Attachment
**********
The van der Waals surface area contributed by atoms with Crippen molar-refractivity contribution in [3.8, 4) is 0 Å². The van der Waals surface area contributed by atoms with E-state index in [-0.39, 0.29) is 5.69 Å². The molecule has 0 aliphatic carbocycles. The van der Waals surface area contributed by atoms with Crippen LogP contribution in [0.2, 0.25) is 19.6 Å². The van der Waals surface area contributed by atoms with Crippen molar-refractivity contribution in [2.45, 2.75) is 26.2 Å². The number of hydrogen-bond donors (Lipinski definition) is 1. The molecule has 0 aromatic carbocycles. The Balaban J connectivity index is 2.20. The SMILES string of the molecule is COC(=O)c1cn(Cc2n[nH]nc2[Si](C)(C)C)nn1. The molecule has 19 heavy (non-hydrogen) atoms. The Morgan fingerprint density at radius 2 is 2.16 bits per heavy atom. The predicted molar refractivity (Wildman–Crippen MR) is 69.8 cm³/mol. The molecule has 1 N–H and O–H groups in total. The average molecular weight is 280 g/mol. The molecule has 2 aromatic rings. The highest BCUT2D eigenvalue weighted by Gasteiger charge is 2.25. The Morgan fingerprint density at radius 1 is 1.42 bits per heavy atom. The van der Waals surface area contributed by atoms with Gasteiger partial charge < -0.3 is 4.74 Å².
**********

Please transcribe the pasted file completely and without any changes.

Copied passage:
The van der Waals surface area contributed by atoms with Crippen molar-refractivity contribution in [3.8, 4) is 0 Å². The van der Waals surface area contributed by atoms with E-state index in [-0.39, 0.29) is 5.69 Å². The molecule has 0 aliphatic carbocycles. The van der Waals surface area contributed by atoms with Crippen LogP contribution in [0.2, 0.25) is 19.6 Å². The van der Waals surface area contributed by atoms with Crippen molar-refractivity contribution in [2.45, 2.75) is 26.2 Å². The number of hydrogen-bond donors (Lipinski definition) is 1. The molecule has 0 aromatic carbocycles. The Balaban J connectivity index is 2.20. The SMILES string of the molecule is COC(=O)c1cn(Cc2n[nH]nc2[Si](C)(C)C)nn1. The molecule has 19 heavy (non-hydrogen) atoms. The Morgan fingerprint density at radius 2 is 2.16 bits per heavy atom. The predicted molar refractivity (Wildman–Crippen MR) is 69.8 cm³/mol. The molecule has 1 N–H and O–H groups in total. The average molecular weight is 280 g/mol. The molecule has 2 aromatic rings. The highest BCUT2D eigenvalue weighted by Gasteiger charge is 2.25. The Morgan fingerprint density at radius 1 is 1.42 bits per heavy atom. The van der Waals surface area contributed by atoms with Gasteiger partial charge < -0.3 is 4.74 Å².